Advent prayer

Gracious, loving Father. You have come to earth as fire, as a dove, as a man. The light and breath of life became a man, to be born and die and conquer death. The light of life had to face the terror of death? Had to go through the depths of grief? Had to endure temptation, torture, betrayal? Knew family and friends? How could I have taken this for granted before? You made all these aspects of life but yet You are not above experiencing them Yourself, in the way that we experience them.

You direct my steps and rule my words, help me focus my thoughts and clear out my pride so there is room for You. Please… I love You. All in Your will. In Jesus’ name, Amen.

Prayer of wholeness

Holy Father. All praise, nothing but worship, to Your precious name. Your fullness is all around us, tangible and intangible, in pleasure and in pain. You offer the wholeness we crave, the meaning for our limited amount of time. You offer boundaries and freedom in perfect balance. You offer love, mercy, grace, forgiveness and companionship overflowing. You don’t expect us to be perfect or uniform or anything else, but instead You hope and yearn for us in all things to turn to You. You are always near, waiting for us to turn and come closer to You. We come to You with all that we have, our joys and our pain, our gratitude and our requests, our fears and our hopes, our lament and our praise. And You are with us in all of them. You know them intimately. You listen as we share them. You occupy the space that creates relationship. You make us full of awe as we think that the Eternal Creator and Sustainer of all is here to listen, to guide, to fill us up, to reconcile with us so that we can be in relationship. You are King of my days and all that is in them. I will worship You forever. Please help me live by faith. I love You. All in Your will. In Jesus’ name, Amen.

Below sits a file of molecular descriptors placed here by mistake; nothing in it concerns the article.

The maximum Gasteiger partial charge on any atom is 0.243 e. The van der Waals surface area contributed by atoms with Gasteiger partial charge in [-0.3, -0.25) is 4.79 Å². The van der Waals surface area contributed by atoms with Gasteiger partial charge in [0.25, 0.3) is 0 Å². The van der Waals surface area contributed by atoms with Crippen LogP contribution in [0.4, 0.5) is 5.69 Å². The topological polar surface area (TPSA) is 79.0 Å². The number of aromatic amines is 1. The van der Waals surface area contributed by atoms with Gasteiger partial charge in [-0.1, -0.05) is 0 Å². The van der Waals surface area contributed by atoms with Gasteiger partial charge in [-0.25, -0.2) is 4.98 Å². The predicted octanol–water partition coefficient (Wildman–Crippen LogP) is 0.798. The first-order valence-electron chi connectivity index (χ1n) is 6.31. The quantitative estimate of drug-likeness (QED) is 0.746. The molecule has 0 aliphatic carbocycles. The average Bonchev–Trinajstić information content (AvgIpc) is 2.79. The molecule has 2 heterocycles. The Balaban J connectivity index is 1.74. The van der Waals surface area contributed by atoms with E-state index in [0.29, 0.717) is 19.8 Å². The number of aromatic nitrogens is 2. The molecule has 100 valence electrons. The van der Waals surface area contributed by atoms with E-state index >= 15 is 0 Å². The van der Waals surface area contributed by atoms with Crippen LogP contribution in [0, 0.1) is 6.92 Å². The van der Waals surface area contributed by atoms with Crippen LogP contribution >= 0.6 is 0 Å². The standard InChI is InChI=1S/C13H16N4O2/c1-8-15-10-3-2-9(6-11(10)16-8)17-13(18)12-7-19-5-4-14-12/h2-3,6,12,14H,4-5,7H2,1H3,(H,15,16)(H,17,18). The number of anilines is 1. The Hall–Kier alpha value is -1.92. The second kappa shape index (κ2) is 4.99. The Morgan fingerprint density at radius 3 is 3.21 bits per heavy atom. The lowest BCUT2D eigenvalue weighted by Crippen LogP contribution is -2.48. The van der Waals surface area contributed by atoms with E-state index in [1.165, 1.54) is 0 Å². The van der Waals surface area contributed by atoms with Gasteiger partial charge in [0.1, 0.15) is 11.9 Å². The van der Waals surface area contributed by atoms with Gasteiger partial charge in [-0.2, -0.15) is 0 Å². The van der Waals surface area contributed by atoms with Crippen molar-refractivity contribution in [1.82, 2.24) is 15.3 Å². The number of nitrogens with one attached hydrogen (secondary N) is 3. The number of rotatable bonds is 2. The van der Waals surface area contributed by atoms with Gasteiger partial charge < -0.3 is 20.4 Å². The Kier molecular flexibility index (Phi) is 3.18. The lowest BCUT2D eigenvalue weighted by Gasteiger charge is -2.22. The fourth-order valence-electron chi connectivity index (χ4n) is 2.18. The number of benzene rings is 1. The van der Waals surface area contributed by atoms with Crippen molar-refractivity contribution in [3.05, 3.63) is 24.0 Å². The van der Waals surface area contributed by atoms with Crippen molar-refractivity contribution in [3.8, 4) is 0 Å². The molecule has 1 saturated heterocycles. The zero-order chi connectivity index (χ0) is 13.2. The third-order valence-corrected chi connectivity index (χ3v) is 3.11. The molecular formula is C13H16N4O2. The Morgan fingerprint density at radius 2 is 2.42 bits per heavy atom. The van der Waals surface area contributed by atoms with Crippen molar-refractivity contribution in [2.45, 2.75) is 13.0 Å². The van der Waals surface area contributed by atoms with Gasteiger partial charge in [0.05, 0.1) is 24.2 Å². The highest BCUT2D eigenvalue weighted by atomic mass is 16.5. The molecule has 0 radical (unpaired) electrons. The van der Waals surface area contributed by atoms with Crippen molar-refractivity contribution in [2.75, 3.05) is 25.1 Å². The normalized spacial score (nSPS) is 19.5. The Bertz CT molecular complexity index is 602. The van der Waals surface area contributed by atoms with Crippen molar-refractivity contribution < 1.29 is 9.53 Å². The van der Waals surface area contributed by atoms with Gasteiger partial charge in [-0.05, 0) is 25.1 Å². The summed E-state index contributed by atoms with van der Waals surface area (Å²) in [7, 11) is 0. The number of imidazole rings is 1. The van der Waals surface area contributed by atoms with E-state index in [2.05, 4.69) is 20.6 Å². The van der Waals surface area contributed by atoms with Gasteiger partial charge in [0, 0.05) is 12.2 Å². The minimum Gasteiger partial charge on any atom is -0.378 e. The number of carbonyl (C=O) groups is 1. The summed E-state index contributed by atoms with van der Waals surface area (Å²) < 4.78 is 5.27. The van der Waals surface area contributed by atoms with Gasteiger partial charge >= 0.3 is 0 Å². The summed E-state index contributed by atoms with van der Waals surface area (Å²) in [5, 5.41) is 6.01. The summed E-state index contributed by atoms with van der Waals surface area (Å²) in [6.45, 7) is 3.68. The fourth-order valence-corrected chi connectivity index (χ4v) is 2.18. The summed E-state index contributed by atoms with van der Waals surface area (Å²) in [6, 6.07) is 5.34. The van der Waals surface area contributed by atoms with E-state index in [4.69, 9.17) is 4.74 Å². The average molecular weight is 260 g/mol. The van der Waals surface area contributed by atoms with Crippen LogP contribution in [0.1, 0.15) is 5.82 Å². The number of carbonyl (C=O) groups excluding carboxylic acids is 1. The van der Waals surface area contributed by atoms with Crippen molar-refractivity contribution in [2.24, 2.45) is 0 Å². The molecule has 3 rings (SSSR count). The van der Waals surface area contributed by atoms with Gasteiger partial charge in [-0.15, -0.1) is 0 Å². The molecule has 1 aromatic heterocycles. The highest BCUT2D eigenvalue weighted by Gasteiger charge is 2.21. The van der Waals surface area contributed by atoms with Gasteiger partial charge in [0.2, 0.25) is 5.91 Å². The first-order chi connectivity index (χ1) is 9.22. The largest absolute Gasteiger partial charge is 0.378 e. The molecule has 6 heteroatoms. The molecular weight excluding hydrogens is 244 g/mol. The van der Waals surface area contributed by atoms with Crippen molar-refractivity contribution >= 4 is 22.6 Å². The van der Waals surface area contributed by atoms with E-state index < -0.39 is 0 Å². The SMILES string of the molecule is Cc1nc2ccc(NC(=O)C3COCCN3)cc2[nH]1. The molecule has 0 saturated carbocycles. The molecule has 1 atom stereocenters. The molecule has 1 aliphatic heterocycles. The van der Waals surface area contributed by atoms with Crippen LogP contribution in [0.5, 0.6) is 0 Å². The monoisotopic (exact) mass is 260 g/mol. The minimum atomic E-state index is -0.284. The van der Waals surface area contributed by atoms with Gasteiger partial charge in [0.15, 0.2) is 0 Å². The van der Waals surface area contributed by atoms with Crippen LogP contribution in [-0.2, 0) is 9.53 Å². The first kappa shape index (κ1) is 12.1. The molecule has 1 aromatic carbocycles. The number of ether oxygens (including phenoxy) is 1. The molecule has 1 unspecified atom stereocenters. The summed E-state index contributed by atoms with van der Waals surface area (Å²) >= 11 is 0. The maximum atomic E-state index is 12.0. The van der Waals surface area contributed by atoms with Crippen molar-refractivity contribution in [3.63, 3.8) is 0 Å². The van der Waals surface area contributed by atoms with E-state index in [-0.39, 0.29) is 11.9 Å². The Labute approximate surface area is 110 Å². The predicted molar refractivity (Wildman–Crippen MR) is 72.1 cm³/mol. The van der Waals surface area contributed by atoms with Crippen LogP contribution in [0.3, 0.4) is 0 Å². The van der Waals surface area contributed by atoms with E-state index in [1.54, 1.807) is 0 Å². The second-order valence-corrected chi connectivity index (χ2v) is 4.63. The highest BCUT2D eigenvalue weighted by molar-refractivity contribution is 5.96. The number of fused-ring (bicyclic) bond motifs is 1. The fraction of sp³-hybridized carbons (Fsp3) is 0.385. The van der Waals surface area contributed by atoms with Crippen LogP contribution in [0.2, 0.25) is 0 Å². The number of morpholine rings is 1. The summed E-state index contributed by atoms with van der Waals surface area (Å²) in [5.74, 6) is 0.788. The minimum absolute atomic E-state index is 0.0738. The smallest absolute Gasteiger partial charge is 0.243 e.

Leviticus 23

The Bible is a story about God and His people; about Jesus, the Holy Spirit and the church. It is not about us. Perhaps we can relate to some of the stories or glean guidance from the wisdom in Scriptures. But what we can get real meaning from is seeking God in the stories.

We see God giving His people exactly what they need, over and over. We see His extended patience before delivering justice. We see His compassion while delivering justice. We see His love, mercy, grace and forgiveness as a response to human choices. We see His faithfulness, even when His people are unfaithful. We see His disregard for earthly status as a measure of whether someone has worth or a unique purpose in His plan. In passages such as Leviticus 23 that are full of laws that seem odd to our culture and time, we see God looking out for His people, giving them laws that are in their best interest, that will help them stay close to Him.